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Elm

disease trees elms water

Elms are trees (occasionally shrubs) of flowering plants in the genus Ulmus. Elm leaves possess stipules, and often have a nonsymmetrical leaf, that is, one half is larger than the other so that the bottom ends do not meet where they are attached to the mid-rib. Elms flower in the spring. Their flowers lack petals, form reddish brown clusters in the tops of the trees, appear before the leaves have fully expanded, and are pollinated by the wind. The fruits are samaras that are technically equivalent to the keys (fruits) of maple, although in elms the seed is surrounded entirely by a greenish, papery wing so that the oval or circular fruit (seed plus wing) resembles a fried egg.

There are about 30 species of elms in the world. Most occur in north temperate regions of North America, Europe, and Asia, and on mountains of tropical Asia. Elms rarely occur in large tracts in forests. Instead they are usually found interspersed among other deciduous trees.

Elm has, until recently, been an important ornamental and shade tree. In eastern North America there is hardly a single town without an Elm Street, named after the stately white or American elm (Ulmus americana), which is a tall tree reaching heights of 130 ft (40 m). American elm has elegant upswept limbs that arch down at the ends. Unfortunately, these beautiful trees are becoming rare because of a devastating disease called Dutch elm disease that was accidentally imported from Europe, probably on infected timber.

Dutch elm disease derives its name from the fact that it was first discovered on elm trees in Holland in 1921. There is no tree known as Dutch elm, and the disease originated in Asia. The disease appeared in the United States in 1930 and spread rapidly throughout the range of elm in eastern North America.

Dutch elm disease is caused by an ascomycete fungus (Ophiostoma ulmi) in partnership with an insect. Although the fungus causes the disease, an insect is generally necessary as an agent in spreading fungal spores from infected trees to healthy trees. The bark beetles Scolytus multistriatus, S. scolytus, and Hylurgopinus rufipes are the common agents of spread, although birds and, to a limited extent, water and wind can also spread the disease. The fungus can also spread from diseased trees to healthy trees by natural root grafts. Once a tree has been infected, the fungus initially grows within the water-conducting cells called vessels, where spores (different from those produced on coremia) are produced and released. Carried in the water of the vessels, these spores spread the infection to other parts of the tree. The symptoms shown by infected trees include: yellowing of the leaves, followed by wilting and their premature fall, death of branches causing the crown to appear sparse, and browning of the sapwood. If the infection spreads throughout the vascular system, death of the tree can occur within weeks of the infection, although many trees survive for several years before succumbing to the disease. In the later stages of the disease, the fungus moves out of the water-conducting cells into other tissues. There is no satisfactory method for managing Dutch elm disease. Not all species of elm have been affected by Dutch elm disease. Asiatic species, such as Siberian and Chinese elms, are generally resistant.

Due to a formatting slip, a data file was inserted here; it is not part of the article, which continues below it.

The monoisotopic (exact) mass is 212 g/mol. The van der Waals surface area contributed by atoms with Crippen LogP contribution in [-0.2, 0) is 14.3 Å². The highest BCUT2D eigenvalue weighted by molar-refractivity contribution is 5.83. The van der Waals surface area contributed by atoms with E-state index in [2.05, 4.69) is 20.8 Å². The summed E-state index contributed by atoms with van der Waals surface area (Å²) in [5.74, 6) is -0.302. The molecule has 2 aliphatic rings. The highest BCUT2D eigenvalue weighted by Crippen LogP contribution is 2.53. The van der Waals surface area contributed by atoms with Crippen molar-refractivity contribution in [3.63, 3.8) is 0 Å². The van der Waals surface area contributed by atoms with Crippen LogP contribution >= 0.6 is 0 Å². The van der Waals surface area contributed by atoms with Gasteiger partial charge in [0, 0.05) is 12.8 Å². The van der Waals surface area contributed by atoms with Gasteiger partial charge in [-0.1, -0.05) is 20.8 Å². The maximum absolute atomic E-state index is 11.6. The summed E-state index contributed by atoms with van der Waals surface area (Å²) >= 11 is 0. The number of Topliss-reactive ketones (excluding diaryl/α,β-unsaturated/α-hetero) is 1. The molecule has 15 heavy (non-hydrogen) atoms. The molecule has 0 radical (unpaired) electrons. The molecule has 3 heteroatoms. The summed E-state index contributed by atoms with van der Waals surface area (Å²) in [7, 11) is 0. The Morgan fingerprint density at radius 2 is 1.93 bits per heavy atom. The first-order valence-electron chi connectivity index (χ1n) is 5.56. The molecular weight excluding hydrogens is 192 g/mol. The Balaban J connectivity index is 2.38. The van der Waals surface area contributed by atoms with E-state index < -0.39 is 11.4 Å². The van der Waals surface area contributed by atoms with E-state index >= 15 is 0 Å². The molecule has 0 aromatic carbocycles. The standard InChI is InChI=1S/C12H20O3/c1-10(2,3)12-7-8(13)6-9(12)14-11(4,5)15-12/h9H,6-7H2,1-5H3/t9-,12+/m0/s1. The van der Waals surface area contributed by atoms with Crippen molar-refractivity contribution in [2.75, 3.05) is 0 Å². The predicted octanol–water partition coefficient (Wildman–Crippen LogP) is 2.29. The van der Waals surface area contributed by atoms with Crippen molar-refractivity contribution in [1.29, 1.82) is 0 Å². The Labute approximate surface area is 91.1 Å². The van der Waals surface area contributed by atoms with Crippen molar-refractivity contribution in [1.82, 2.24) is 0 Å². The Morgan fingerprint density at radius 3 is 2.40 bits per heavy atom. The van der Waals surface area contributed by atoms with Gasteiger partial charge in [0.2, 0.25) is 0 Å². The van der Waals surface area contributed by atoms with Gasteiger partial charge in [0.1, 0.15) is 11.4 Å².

Elm wood is economically valuable. Most species produce fine timber with a distinctive pattern. The timber resists decay when waterlogged, thus making it quite useful in certain specialized uses, such as serving as underwater pilings. Before metalworking, elm was used in Europe in water pipes and water pumps; 200-year-old pipes are often dug up in London, England. The grain of elm wood is strongly interlocked so that it is very difficult to split. For this reason, elm wood is often used for certain kinds of furniture, such as the seats of chairs, since the driving in of legs and backs tends to split most other woods, and also for wheel-hubs and mallet heads. Elm wood has also been extensively used for coffin boards and shipping cases for heavy machinery.

The inner bark of elm, especially of roots, is fibrous and can be made into rope, and string for fishing-line, nets, or snares. The fruits are eaten by many birds and squirrels. Twigs and leaves are eaten by deer and rabbits. The leaves are quite nutritious and in ancient times in Europe, branches were cut off so that livestock could feed on the foliage. Elms have little value as food for people, although in times of famine, the ground bark, leaves, and fruits have been eaten by the Chinese, and bark ground into a meal and mixed with flour for bread has similarly been used in times of scarcity in Norway. The inner bark of slippery elm reputedly has some medicinal properties.

Les C. Cwynar

KEY TERMS

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Samara

—A simple, dry, fruit that is unopen at maturity, usually contains one seed, and has one or more wings.

Stipule

—An appendage found at the base of a leaf where it joins a branch or stem.

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